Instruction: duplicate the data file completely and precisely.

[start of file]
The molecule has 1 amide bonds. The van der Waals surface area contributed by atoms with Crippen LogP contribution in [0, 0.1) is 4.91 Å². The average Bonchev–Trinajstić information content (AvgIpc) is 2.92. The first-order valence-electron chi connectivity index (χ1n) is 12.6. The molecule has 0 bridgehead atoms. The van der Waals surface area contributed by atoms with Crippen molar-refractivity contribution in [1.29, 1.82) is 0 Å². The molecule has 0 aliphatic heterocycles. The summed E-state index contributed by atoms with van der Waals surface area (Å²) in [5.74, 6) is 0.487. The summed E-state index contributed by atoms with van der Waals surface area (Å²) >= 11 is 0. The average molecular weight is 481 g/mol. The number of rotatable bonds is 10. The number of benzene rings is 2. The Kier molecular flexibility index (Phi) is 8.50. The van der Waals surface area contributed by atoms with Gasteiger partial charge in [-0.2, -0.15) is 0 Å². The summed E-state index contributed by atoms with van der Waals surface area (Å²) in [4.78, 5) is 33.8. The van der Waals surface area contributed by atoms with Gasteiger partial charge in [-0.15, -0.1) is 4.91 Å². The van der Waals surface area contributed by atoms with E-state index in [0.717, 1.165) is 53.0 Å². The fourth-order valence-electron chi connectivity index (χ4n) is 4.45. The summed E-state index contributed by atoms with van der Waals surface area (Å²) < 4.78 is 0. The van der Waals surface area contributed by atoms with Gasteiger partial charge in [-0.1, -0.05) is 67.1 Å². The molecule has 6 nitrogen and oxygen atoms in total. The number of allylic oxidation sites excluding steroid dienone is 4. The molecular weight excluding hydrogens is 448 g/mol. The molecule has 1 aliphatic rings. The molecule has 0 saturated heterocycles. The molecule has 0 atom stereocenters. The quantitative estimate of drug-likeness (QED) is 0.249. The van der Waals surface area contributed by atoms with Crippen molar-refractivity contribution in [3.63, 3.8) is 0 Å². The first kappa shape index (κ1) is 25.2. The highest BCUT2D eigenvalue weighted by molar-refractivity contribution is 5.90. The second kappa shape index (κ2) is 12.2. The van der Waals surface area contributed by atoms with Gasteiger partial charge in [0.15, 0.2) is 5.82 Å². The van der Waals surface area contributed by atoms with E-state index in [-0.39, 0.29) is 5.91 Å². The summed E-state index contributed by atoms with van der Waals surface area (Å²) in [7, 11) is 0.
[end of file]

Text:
The molecule has 1 amide bonds. The van der Waals surface area contributed by atoms with Crippen LogP contribution in [0, 0.1) is 4.91 Å². The average Bonchev–Trinajstić information content (AvgIpc) is 2.92. The first-order valence-electron chi connectivity index (χ1n) is 12.6. The molecule has 0 bridgehead atoms. The van der Waals surface area contributed by atoms with Crippen molar-refractivity contribution in [1.29, 1.82) is 0 Å². The molecule has 0 aliphatic heterocycles. The summed E-state index contributed by atoms with van der Waals surface area (Å²) in [5.74, 6) is 0.487. The summed E-state index contributed by atoms with van der Waals surface area (Å²) >= 11 is 0. The average molecular weight is 481 g/mol. The number of rotatable bonds is 10. The number of benzene rings is 2. The Kier molecular flexibility index (Phi) is 8.50. The van der Waals surface area contributed by atoms with Gasteiger partial charge in [-0.2, -0.15) is 0 Å². The summed E-state index contributed by atoms with van der Waals surface area (Å²) in [4.78, 5) is 33.8. The van der Waals surface area contributed by atoms with Gasteiger partial charge in [-0.15, -0.1) is 4.91 Å². The van der Waals surface area contributed by atoms with E-state index in [0.717, 1.165) is 53.0 Å². The fourth-order valence-electron chi connectivity index (χ4n) is 4.45. The summed E-state index contributed by atoms with van der Waals surface area (Å²) < 4.78 is 0. The van der Waals surface area contributed by atoms with Gasteiger partial charge in [-0.1, -0.05) is 67.1 Å². The molecule has 6 nitrogen and oxygen atoms in total. The number of allylic oxidation sites excluding steroid dienone is 4. The molecular weight excluding hydrogens is 448 g/mol. The molecule has 1 aliphatic rings. The molecule has 0 saturated heterocycles. The molecule has 0 atom stereocenters. The quantitative estimate of drug-likeness (QED) is 0.249. The van der Waals surface area contributed by atoms with Crippen molar-refractivity contribution in [3.63, 3.8) is 0 Å². The first kappa shape index (κ1) is 25.2. The highest BCUT2D eigenvalue weighted by molar-refractivity contribution is 5.90. The second kappa shape index (κ2) is 12.2. The van der Waals surface area contributed by atoms with Gasteiger partial charge in [0.15, 0.2) is 5.82 Å². The van der Waals surface area contributed by atoms with E-state index in [-0.39, 0.29) is 5.91 Å². The summed E-state index contributed by atoms with van der Waals surface area (Å²) in [7, 11) is 0.